have a sweetgum tree in my front yard that appears to be healthy,
however it is beginning to leave a large circle of dry soil/grass
around the circumference of its roots. Do you have any suggestions
to prevent or minimize this?
(Liquidambar styraciflua), Maples and other trees tend to have
shallow root systems that compete fiercely with the lawn for water
and nutrients. Other trees that tend to have shallow root systems
include maple (Acer spp.), beech (Fagus spp.), honeylocust (Gleditsia
triacanthos var. inermis), linden (Tilia spp.) and elm (Ulmus spp.).
It is not surprising that the grass is thin and struggling to hold
its own under this tree.
As time goes on, I
expect the sweetgum’s
lateral roots will expand up to the soil surface and make mowing a
misery for you and the tree. While you can cover these roots with
soil and plant grass seed, that is not healthy for the tree in the
long run. And it will have to be re-done periodically as the roots
grow, creating a never-ending chore for you.
Groundcover instead of Grass
It will be easier
on you and the sweetgum if you are willing to replace the struggling
grass with a ground cover that is tough enough to compete with the
tree. It prevents you from wounding the tree roots with the lawn
mower, which creates an entrance for insect and disease problems.
You will not have to replace the mower blade as often, either! It is
ideal if the ground cover bed extends out to the dripline (ends of
branches), but even half the distance to the dripline is good.
Pachysandra around a Pin Oak
Do not Rototill
Although good soil
preparation is key to getting ground covers off to a good start, it
is not a good idea to rototill in the root zone of established
trees. Carefully choosing tough plants that you can plant around the
sweetgum’s roots without working up the soil is best. Simply create
a hole about twice the size of the ground cover plant’s root ball
and install the plant. Finish by watering well and mulching with an
inch or two of shredded bark or wood chips. If the existing soil is
truly horrible, you can work some compost into the top couple of
inches of soil and plant into that.
Be sure to plant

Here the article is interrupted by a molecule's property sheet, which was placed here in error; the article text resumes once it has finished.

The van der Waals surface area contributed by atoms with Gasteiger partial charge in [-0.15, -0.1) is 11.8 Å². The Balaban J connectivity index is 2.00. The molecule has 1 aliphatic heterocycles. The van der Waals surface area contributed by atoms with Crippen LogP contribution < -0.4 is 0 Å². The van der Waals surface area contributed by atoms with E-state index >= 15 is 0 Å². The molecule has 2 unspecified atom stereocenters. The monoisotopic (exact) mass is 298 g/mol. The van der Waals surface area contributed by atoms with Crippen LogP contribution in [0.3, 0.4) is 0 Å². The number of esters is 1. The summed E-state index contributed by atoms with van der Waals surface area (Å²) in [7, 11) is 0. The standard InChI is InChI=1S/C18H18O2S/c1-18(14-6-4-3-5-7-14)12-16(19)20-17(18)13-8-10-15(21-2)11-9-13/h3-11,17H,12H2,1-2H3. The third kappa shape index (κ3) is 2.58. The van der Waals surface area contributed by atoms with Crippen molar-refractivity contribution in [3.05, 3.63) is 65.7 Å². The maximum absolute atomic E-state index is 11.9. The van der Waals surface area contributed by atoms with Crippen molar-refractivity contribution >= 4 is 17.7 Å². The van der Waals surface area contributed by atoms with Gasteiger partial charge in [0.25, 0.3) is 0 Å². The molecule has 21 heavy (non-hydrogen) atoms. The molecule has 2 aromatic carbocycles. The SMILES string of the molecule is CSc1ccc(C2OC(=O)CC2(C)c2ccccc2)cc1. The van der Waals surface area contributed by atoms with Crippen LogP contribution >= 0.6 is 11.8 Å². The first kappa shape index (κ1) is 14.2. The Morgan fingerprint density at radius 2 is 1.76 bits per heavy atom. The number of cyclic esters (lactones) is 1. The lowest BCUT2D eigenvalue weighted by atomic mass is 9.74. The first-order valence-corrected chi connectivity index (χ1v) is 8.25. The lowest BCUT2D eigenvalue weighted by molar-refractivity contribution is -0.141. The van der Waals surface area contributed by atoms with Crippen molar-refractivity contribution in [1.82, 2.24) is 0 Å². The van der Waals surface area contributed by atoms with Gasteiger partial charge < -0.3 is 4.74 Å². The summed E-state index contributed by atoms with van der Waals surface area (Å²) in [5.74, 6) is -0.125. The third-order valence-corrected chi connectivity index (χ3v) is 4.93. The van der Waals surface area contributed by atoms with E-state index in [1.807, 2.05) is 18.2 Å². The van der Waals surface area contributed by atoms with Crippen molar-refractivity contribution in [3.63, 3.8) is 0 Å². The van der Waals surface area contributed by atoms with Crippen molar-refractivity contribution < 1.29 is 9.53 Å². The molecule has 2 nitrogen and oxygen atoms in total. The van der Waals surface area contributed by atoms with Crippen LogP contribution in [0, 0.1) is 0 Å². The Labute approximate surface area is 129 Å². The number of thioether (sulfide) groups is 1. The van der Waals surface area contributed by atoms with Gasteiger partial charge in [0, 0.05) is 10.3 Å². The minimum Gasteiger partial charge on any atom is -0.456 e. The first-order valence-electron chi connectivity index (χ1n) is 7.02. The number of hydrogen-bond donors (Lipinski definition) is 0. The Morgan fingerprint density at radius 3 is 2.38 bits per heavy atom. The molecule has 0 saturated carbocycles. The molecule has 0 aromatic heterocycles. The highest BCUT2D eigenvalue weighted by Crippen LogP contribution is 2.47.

whatever ground cover you choose in staggered rows, as if you were
laying bricks. If you plant them in straight lines they will take
longer to fill in the area.
Brief list of ground covers that should
tolerate life under a sweetgum tree:
Green and Gold
(Chrysogonum virginianum) – This native, semi-evergreen ground
cover grows six to eight inches tall with a comparable spread.
Plants start out as softly rounded clumps, gradually growing
together to fill the area. It blooms with gold, star-shaped flowers
in spring, then sporadically through the summer. Tolerates sun to
partial shade and range of soil types as long as drainage is good.
Bishop’s Hat (Epimedium
spp.) – Also known as barrenwort, Epimediums are more tolerant
of dry shade than most plants once established. They spread slowly
on underground stems known as rhizomes and bloom in spring with
racemes of flowers in shades of yellow, red, lavender and white. The
new growth of many species starts out with a blush of red in spring,
and then hardens off to green. Bishop’s hat grows one to
one-and-a-half feet tall.
sp.) – Hostas come in all sizes and colors, from very tiny rock
garden favorites to large, bold-leaved specimens. Leaves range from
plain green to yellow, to white or yellow variegated to deep,
textural blue. They are tough, durable plants (except for their
susceptibility to deer damage!) and tolerate competition from trees
in stride. Well known as shade plants, all need shade from the heat
of the day, especially gold-foliaged varieties.
Hosta comes in varied colors
muscari or L. spicata) – This evergreen, grass-like plant is
grown for its dark green leaves. It grows about a foot tall with a
similar spread and blooms in late summer with a spike of lavender or
white flowers. Gold and white-variegated cultivars are also
available. This is a tough, durable plant that tolerates sun to deep
shade, road salt, and variety of soil conditions as long as drainage
is good. Liriope spicata is considered hardier than Liriope muscari.
It spreads by underground stems known as rhizomes and will fill in
the area without much prompting. Liriope muscari is a clump-former
and will take much longer to fill in the area.
Green-White variegated liriope (top)
'Big Blue' liriope (bottom)
Strawberry (Waldsteinia fragaroides) – Barren strawberry is a
native, semi-evergreen ground cover that closely resembles edible
strawberries. It grows four to six inches tall and spreads by
rhizomes. Barren strawberry blooms in spring with yellow,
star-shaped flowers. It tolerates full sun to part shade and a range
of soils as long as drainage is good.